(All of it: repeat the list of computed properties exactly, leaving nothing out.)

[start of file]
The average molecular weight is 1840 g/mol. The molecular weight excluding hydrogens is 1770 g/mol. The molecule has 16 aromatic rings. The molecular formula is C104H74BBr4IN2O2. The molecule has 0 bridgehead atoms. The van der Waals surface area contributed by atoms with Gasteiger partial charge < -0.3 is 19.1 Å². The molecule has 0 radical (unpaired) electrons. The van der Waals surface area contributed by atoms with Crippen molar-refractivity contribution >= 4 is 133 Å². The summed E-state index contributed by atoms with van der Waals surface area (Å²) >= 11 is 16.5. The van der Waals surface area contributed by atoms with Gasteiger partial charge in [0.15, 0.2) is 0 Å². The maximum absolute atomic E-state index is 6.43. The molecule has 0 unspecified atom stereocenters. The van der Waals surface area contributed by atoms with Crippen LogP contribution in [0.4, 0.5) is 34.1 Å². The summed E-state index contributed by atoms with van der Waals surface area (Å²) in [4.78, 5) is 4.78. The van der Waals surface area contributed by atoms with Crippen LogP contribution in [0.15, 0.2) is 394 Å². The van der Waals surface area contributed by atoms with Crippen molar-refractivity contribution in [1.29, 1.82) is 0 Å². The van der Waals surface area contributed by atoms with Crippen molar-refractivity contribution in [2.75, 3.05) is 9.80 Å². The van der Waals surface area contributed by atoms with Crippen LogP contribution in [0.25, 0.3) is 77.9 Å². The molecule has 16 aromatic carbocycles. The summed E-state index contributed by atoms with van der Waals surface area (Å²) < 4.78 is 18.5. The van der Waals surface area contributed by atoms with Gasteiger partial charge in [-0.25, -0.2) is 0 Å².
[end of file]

The average molecular weight is 1840 g/mol. The molecular weight excluding hydrogens is 1770 g/mol. The molecule has 16 aromatic rings. The molecular formula is C104H74BBr4IN2O2. The molecule has 0 bridgehead atoms. The van der Waals surface area contributed by atoms with Gasteiger partial charge < -0.3 is 19.1 Å². The molecule has 0 radical (unpaired) electrons. The van der Waals surface area contributed by atoms with Crippen molar-refractivity contribution >= 4 is 133 Å². The summed E-state index contributed by atoms with van der Waals surface area (Å²) >= 11 is 16.5. The van der Waals surface area contributed by atoms with Gasteiger partial charge in [0.15, 0.2) is 0 Å². The maximum absolute atomic E-state index is 6.43. The molecule has 0 unspecified atom stereocenters. The van der Waals surface area contributed by atoms with Crippen LogP contribution in [0.4, 0.5) is 34.1 Å². The summed E-state index contributed by atoms with van der Waals surface area (Å²) in [4.78, 5) is 4.78. The van der Waals surface area contributed by atoms with Crippen LogP contribution in [0.15, 0.2) is 394 Å². The van der Waals surface area contributed by atoms with Crippen molar-refractivity contribution in [1.29, 1.82) is 0 Å². The van der Waals surface area contributed by atoms with Crippen molar-refractivity contribution in [2.75, 3.05) is 9.80 Å². The van der Waals surface area contributed by atoms with Crippen LogP contribution in [0.25, 0.3) is 77.9 Å². The molecule has 16 aromatic carbocycles. The summed E-state index contributed by atoms with van der Waals surface area (Å²) < 4.78 is 18.5. The van der Waals surface area contributed by atoms with Gasteiger partial charge in [-0.25, -0.2) is 0 Å².